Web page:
Philip Matthews has collected images and texts on my favourite David Lynch film, Lost Highway in an effort to trace its origins:
The beautiful-sounding phrase "psychogenic fugue" became the official explanation for the Fred Madison/Pete Dayton switch in Lost Highway but there is another source, one I'd never considered, one which seems obvious now given the timing (a mid-90s production, a 1997 release). The endless road, the car chase and police sirens, the homicidal jealousy, the murdered girl and her shady friends ... this was a rare instance of Lynch topicality, of stories ripped from headlines.OJ Simpson? I think he's right.
Lost Highway is written by the great, great Barry Gifford who wrote The Sinaloa Story and Perdita Durango. He's also B-movie / noir movie buff and to understand where Lost Highway was coming from it might also help give a sideways glance to his collection of essays on the genre, The Devil Thumbs A Ride. As a fan and a critic Gifford is well aware of the effects of practical limitations on film making -- e.g. censorship, budgeting problems, arguments with studios, problem actors. To me Lost Highway always felt like a compendium of such "mistakes": two films mashed into one; the same role played by two different actors; one actor playing two roles, etc.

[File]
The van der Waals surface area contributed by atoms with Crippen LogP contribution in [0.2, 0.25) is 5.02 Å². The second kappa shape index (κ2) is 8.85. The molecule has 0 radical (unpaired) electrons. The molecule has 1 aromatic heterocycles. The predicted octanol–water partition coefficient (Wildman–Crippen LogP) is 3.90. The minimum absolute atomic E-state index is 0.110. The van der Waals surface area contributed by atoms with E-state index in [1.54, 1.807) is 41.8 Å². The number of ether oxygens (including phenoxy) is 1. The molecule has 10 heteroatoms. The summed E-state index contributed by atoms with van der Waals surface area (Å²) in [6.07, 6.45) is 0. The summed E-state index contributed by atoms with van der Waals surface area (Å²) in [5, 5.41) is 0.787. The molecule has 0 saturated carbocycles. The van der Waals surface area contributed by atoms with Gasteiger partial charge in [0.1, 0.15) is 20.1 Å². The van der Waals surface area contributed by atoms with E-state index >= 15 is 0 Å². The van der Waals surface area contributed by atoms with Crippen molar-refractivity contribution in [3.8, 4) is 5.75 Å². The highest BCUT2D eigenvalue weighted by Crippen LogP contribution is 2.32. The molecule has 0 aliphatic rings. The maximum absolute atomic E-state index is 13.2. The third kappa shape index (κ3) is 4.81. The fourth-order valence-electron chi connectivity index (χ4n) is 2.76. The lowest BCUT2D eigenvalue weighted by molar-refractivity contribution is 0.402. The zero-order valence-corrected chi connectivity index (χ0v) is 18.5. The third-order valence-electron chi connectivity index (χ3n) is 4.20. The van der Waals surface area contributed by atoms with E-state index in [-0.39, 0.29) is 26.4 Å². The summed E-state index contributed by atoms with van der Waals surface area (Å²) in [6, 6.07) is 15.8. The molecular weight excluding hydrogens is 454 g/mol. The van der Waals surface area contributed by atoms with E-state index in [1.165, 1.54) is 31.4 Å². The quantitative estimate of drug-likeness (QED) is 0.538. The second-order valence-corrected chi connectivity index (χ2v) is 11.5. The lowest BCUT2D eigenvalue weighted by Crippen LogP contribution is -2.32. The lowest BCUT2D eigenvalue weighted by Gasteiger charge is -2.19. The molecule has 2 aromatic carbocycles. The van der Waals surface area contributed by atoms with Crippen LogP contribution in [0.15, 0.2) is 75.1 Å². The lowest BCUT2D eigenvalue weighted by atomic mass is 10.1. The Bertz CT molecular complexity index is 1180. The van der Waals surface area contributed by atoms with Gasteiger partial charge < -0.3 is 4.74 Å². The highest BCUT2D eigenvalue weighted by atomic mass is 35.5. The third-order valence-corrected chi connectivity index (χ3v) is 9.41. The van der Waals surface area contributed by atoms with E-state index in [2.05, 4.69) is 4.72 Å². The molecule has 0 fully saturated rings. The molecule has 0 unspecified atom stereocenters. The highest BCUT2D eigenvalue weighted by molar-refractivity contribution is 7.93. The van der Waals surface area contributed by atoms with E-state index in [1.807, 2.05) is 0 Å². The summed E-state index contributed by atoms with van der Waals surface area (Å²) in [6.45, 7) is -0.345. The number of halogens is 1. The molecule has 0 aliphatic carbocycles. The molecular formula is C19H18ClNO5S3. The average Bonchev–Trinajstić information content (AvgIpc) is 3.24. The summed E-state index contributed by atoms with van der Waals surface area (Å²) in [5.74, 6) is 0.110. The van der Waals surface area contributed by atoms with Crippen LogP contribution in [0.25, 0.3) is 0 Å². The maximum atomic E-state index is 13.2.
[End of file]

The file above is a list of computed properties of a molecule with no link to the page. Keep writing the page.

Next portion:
Later Lynch would double-down on the one-actor-playing-two-roles trope for Mulholland Drive, to great effect.
Maybe everyone else already knows this... I haven't read around.
Also: Patricia Arquette. Twice.
Gifford was published in the UK by Rebel Inc, an imprint of Canongate Books, so I was introduced to the full range of his work when Canongate were publishing Shirker. After I read The Sinaloa Story and The Wild Life Of Sailor and Lula, my writing changed.